In his 2007 book, The Mindful Brain, psychiatrist and brain researcher Daniel Siegel describes how relational qualities may be inseparably intertwined with mindful awareness, even at the level of brain structure. He observes, "By exploring the notion that mindfulness, as a form of relationship with yourself, may involve not just attentional circuits, but also social circuitry, we can then explore new dimensions of the brain aspect of our mindful experience." Further, "If mindfulness promotes the development of resonance circuits, then we can imagine that we will become attuned to the internal lives of others as well as to ourselves."
Such explorations, as well as the burgeoning number of therapists who practice meditation themselves, have created an explosion of interest in learning about the implications of mindfulness for clinical work. The Center for Mindfulness in Medicine, Health Care and Society, primarily known as the birthplace of the Mindfulness-Based Stress Reduction (MBSR) program, reports that 7,000 psychotherapists and other health care practitioners have participated in its mindfulness professional trainings. At last check, the Massachusetts-based Institute for Meditation and Psychotherapy listed more than 170 articles on mindfulness and therapy on its website, nearly all of them published within the last 10 years.
In my view, this recent upsurge of interest is more than a passing clinical fancy; it has the potential to become a foundational element of our work. This is because mindfulness meditation is able to rescue some of our most vital therapeutic qualities- -receptivity, empathy, presence, and attunement--from the realm of intellectual construct and provide a powerful, experiential method for awakening them within each of us.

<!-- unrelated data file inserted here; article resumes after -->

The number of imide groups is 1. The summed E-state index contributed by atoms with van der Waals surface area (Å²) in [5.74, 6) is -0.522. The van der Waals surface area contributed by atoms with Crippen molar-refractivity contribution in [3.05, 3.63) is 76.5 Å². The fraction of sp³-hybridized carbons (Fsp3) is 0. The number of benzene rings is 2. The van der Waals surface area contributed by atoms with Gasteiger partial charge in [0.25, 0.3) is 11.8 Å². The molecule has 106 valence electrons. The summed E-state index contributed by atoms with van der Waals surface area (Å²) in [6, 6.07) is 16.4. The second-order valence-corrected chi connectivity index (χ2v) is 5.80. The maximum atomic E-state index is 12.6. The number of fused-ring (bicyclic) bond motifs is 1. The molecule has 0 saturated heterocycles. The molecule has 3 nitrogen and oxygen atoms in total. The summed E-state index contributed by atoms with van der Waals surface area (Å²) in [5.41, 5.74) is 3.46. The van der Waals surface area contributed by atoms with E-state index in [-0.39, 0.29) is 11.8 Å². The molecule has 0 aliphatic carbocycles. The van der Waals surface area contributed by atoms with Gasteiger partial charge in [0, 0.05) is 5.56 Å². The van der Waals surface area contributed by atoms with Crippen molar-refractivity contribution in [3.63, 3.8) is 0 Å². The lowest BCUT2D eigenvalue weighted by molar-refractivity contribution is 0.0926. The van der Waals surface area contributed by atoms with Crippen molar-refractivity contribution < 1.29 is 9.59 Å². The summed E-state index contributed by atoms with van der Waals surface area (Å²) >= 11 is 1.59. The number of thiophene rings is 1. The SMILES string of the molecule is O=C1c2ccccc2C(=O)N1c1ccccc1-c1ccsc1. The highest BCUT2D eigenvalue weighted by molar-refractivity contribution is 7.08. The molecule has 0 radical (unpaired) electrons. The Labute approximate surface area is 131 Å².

The Paradox of Silence
With my eyes closed, I more easily recognize the faint sounds of crows playing somewhere above the nearby cliffs. I'm aware of feeling strangely soothed by these birds; their distant calls echo in my body and mix with the soft rise and fall of my breathing. Now I hear the shuffle of feet moving across a rug. Opening my eyes, I recognize a few therapists from my weekly meditation class making their way to an open space in the room. One of them, Carol, makes eye contact with a seated woman. They hug, and afterward linger with each other, speaking only with affectionate, knowing smiles. I wonder whether the silence makes it easier for them to resonate with the warmth that seems to pulse between them. And . . . . I've become lost in thought again. This happens so easily! I close my eyes and, once again, sink back into my breathing and the enveloping silence.
The silence that permeates our retreat room isn't merely a support for self- exploration; it's also an invitation to take a temporary break from the obligations of the social self. In ordinary situations, we tend to make initial contact with others via such exchanges as, "What kind of work do you do?" or "Where are you from?" But on this clinical retreat, such surface or "horizontal" connecting can undermine the purpose of our shared work. I've found that when horizontal exchanges proliferate early in the process, they tend to become the group norm, diverting us from attuned listening and intimate relating. Another paradox: intentional silence allows for the possibility of more genuine communication.
It's rare that we're given permission to be silent in a social setting. But when we're offered that chance and are guided in the ways of silence, profound learning can take place. Silence can be a loving invitation to look inward and become more mindfully attuned to the subtle personal and interpersonal dimensions of our immediate experience. No longer preoccupied by small talk, we're freed to see and feel things that may have been invisible previously.